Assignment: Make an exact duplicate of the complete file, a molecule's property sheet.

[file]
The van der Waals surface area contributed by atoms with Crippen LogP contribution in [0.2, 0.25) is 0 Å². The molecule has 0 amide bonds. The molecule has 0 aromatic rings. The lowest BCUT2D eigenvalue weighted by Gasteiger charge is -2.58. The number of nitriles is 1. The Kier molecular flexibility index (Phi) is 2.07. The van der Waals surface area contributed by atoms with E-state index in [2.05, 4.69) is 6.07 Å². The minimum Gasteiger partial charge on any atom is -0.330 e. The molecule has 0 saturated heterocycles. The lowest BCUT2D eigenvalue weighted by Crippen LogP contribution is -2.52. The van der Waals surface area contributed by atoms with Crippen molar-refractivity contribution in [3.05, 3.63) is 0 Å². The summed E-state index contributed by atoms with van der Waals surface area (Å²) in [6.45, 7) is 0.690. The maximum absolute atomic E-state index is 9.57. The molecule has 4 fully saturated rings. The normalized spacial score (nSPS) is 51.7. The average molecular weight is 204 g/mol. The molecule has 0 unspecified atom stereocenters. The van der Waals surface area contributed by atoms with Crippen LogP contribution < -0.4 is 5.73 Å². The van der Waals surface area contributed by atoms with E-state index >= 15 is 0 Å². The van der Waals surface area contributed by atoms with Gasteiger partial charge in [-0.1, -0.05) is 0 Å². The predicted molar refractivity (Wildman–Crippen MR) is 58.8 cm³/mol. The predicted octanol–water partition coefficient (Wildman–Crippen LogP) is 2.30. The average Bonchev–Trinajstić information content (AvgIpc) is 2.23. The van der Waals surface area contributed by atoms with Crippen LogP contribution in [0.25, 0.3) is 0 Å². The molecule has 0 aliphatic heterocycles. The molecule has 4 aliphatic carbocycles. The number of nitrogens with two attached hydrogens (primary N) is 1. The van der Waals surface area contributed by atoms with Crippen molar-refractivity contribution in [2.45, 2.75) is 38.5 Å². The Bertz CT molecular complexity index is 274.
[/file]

The van der Waals surface area contributed by atoms with Crippen LogP contribution in [0.2, 0.25) is 0 Å². The molecule has 0 amide bonds. The molecule has 0 aromatic rings. The lowest BCUT2D eigenvalue weighted by Gasteiger charge is -2.58. The number of nitriles is 1. The Kier molecular flexibility index (Phi) is 2.07. The van der Waals surface area contributed by atoms with E-state index in [2.05, 4.69) is 6.07 Å². The minimum Gasteiger partial charge on any atom is -0.330 e. The molecule has 0 saturated heterocycles. The lowest BCUT2D eigenvalue weighted by Crippen LogP contribution is -2.52. The van der Waals surface area contributed by atoms with Crippen molar-refractivity contribution in [3.05, 3.63) is 0 Å². The summed E-state index contributed by atoms with van der Waals surface area (Å²) in [6.45, 7) is 0.690. The maximum absolute atomic E-state index is 9.57. The molecule has 4 fully saturated rings. The normalized spacial score (nSPS) is 51.7. The average molecular weight is 204 g/mol. The molecule has 0 unspecified atom stereocenters. The van der Waals surface area contributed by atoms with Crippen LogP contribution < -0.4 is 5.73 Å². The van der Waals surface area contributed by atoms with E-state index >= 15 is 0 Å². The van der Waals surface area contributed by atoms with Gasteiger partial charge in [-0.1, -0.05) is 0 Å². The predicted molar refractivity (Wildman–Crippen MR) is 58.8 cm³/mol. The predicted octanol–water partition coefficient (Wildman–Crippen LogP) is 2.30. The average Bonchev–Trinajstić information content (AvgIpc) is 2.23. The van der Waals surface area contributed by atoms with Crippen LogP contribution in [0.25, 0.3) is 0 Å². The molecule has 0 aliphatic heterocycles. The molecule has 4 aliphatic carbocycles. The number of nitrogens with two attached hydrogens (primary N) is 1. The van der Waals surface area contributed by atoms with Crippen molar-refractivity contribution in [2.45, 2.75) is 38.5 Å². The Bertz CT molecular complexity index is 274.